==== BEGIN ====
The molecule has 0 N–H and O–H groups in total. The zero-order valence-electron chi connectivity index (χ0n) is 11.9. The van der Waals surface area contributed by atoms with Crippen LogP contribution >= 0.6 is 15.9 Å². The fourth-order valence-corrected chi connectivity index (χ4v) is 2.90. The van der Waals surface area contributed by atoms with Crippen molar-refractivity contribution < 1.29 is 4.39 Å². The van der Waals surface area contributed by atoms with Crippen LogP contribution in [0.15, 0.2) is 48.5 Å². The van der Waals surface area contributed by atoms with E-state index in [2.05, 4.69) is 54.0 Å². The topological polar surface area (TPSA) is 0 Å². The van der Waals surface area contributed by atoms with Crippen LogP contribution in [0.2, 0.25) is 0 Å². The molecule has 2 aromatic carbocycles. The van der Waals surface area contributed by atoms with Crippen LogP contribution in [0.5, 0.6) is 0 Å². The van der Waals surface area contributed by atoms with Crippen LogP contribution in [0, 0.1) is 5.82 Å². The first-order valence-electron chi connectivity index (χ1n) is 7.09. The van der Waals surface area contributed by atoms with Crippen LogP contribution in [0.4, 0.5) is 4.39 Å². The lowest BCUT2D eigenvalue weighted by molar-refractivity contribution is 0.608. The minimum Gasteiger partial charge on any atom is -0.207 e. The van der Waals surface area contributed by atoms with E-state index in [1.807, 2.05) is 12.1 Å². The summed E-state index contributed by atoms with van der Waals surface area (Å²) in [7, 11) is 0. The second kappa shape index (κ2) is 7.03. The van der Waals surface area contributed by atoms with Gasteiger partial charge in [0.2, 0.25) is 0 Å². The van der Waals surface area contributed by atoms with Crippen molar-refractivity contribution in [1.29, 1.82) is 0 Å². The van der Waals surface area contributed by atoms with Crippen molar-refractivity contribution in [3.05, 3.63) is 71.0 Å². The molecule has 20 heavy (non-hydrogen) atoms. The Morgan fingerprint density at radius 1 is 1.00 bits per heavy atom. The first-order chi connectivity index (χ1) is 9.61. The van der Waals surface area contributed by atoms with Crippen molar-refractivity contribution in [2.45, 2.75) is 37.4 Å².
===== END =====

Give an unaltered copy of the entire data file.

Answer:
The molecule has 0 N–H and O–H groups in total. The zero-order valence-electron chi connectivity index (χ0n) is 11.9. The van der Waals surface area contributed by atoms with Crippen LogP contribution >= 0.6 is 15.9 Å². The fourth-order valence-corrected chi connectivity index (χ4v) is 2.90. The van der Waals surface area contributed by atoms with Crippen molar-refractivity contribution < 1.29 is 4.39 Å². The van der Waals surface area contributed by atoms with Crippen LogP contribution in [0.15, 0.2) is 48.5 Å². The van der Waals surface area contributed by atoms with E-state index in [2.05, 4.69) is 54.0 Å². The topological polar surface area (TPSA) is 0 Å². The van der Waals surface area contributed by atoms with Crippen LogP contribution in [0.2, 0.25) is 0 Å². The molecule has 2 aromatic carbocycles. The van der Waals surface area contributed by atoms with Crippen LogP contribution in [0.5, 0.6) is 0 Å². The van der Waals surface area contributed by atoms with Crippen LogP contribution in [0, 0.1) is 5.82 Å². The first-order valence-electron chi connectivity index (χ1n) is 7.09. The van der Waals surface area contributed by atoms with Crippen LogP contribution in [0.4, 0.5) is 4.39 Å². The lowest BCUT2D eigenvalue weighted by molar-refractivity contribution is 0.608. The minimum Gasteiger partial charge on any atom is -0.207 e. The van der Waals surface area contributed by atoms with E-state index in [1.807, 2.05) is 12.1 Å². The summed E-state index contributed by atoms with van der Waals surface area (Å²) in [7, 11) is 0. The second kappa shape index (κ2) is 7.03. The van der Waals surface area contributed by atoms with Gasteiger partial charge in [0.2, 0.25) is 0 Å². The van der Waals surface area contributed by atoms with Crippen molar-refractivity contribution in [1.29, 1.82) is 0 Å². The van der Waals surface area contributed by atoms with Crippen molar-refractivity contribution in [3.05, 3.63) is 71.0 Å². The molecule has 20 heavy (non-hydrogen) atoms. The Morgan fingerprint density at radius 1 is 1.00 bits per heavy atom. The first-order chi connectivity index (χ1) is 9.61. The van der Waals surface area contributed by atoms with Crippen molar-refractivity contribution in [2.45, 2.75) is 37.4 Å².